'My aunt was so good as to apologise to me on your behalf this morning,' she began.
'Apologise? What have I been guilty of?'
'Oh, nothing. She doesn't appreciate the freemasonry between us. It occurred to her that your remarks on my--well, my predilections, might have troubled me. Judge how amused I was!'
She did not look at him from the first, and appeared to be examining, even whilst she spoke, a book of prints.
'I sincerely hope,' Wilfrid replied, 'that I have uttered no thoughtless piece of rudeness. If I have, I beg you to forgive me.'
She glanced at him. He appeared to speak seriously, and it was the kind of speech he would never have dreamed of making to her in former days, at all events in this tone.
'You know perfectly well,' she answered, with slow voice, bending to look more closely at a page, 'that you never said anything to me which could call for apology.'
'I am not so sure of that,' Wilfrid replied, smiling.
'Then take my assurance now,' said Beatrice, closing her book, and rising to move towards her aunt. As she went, she cast a look back, a look of curious blankness, as if into vacancy.
She sang shortly after, and the souls of the politicians were stirred within them. For Wilfrid, he lay back with his eyes closed, his heart borne on the flood of music to that pale-windowed room of sickness, whose occupant must needs be so sadly pale. The security he felt in the knowledge that Emily grew better daily made him able to talk cheerfully and behave like one without preoccupation, but Emily in truth was never out of his mind. He lived towards the day when he should kneel at her feet, and feel once more upon his forehead those cold, pure lips. And that day, as he believed, was now very near.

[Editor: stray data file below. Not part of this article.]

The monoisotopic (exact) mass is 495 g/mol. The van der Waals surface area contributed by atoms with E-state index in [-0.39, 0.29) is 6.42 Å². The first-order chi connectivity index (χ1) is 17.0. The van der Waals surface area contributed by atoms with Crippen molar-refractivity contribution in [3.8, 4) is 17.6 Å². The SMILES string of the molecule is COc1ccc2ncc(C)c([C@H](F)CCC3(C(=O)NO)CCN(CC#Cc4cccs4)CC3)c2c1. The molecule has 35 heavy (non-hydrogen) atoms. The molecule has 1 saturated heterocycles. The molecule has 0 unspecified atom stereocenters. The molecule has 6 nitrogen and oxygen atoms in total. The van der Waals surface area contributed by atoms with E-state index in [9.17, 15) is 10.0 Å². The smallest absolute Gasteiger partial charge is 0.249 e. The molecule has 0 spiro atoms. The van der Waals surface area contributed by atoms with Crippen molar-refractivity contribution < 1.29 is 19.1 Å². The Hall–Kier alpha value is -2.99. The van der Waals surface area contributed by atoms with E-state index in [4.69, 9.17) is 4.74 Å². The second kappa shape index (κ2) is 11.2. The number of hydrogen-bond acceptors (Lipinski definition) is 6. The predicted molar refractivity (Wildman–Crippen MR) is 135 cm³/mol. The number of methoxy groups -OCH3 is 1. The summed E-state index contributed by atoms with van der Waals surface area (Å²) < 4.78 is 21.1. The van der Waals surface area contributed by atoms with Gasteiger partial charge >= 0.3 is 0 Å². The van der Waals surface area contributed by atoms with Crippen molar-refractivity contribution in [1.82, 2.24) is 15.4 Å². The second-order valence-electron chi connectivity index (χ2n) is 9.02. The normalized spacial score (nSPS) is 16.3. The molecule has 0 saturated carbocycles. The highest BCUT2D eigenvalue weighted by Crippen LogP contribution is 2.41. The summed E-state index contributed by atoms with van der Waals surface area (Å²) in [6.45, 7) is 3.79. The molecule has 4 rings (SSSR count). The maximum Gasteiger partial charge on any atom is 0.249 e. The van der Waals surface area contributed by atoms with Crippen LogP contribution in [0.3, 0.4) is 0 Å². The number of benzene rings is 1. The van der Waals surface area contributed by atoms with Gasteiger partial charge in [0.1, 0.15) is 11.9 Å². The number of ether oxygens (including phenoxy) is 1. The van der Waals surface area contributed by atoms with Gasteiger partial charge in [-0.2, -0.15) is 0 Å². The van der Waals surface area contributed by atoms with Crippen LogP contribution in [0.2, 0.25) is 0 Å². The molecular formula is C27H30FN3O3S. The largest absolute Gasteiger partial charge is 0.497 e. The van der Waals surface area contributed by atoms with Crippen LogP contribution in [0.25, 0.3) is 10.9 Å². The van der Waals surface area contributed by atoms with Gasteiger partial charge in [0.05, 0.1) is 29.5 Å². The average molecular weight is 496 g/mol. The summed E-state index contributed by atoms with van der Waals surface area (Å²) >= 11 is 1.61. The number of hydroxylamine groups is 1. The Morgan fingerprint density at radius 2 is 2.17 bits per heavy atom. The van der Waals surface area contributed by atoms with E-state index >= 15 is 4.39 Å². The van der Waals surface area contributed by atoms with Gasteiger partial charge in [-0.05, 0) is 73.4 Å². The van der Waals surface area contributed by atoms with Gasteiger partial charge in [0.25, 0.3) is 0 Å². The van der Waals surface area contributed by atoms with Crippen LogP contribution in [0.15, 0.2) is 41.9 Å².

To her aunt's secret surprise, Beatrice allowed the end of the week to come and go without any allusion to the subject of departure. It was all the more strange, seeing that the girl's show of easy friendliness with Wilfrid had not lasted beyond the day; she had become as distant and self-centred as before. But on the morning of the following Tuesday, as Mrs. Baxendale sat reading not long after breakfast, Beatrice entered the room in her light travelling garb, and came forward, buttoning her glove.
'You are going out?' Mrs. Baxendale asked, with some misgiving.
'Yes--to London. They are calling a cab. You know how I dislike preparatory miseries.'
Her aunt kept astonished silence. She looked at the girl, then down at her book.
'Well,' she said at length, 'it only remains to me to remember the old proverb. But when is the train? Are you off this moment?'
'The train leaves in five-and-twenty minutes. May I disturb uncle, do you think?'
'Ah, now I understand why you asked if he would be at home through the morning. I'll go and fetch him.'
She went quickly to the library. Mr. Baxendale sat there alone.
'Beatrice is going,' she said, coming behind his chair. 'Will you come and say good-bye?'
Mr. Baxendale jumped up.
His wife nodded.
'Why? What is it? You haven't quarrelled with her about the prayer-meetings?'
'No. It's a fancy of hers, that's all. Come along; she's only twenty minutes to catch the train.'
When they reached the drawing-room, Beatrice was not there. Upon Mrs. Baxendale's withdrawal she had gone to Wilfrid's door and knocked at it. Wilfrid was pacing about in thought. It surprised him to see who his visitor was; yet more, when she advanced to him with her hand extended, saying a simple 'Good-bye.'
Her attire explained. Beatrice possessed the beauty of form and face which makes profit of any costume; in the light-brown cape, and hat to match, her tall, lithe figure had a womanly dignity which suited well with the unsmiling expressiveness of her countenance. The 'good-bye' was uttered briefly and without emphasis, as one uses any insignificant form of speech.
Wilfrid resolved at once to accept her whim; after all, it was but another instance of frequent eccentricities.
'Who is going to the station with you?' he asked.
'No one. I hate partings on the platform.'
She moved away almost as far as the door, then turned again.
'You will be in town before going back to Oxford?'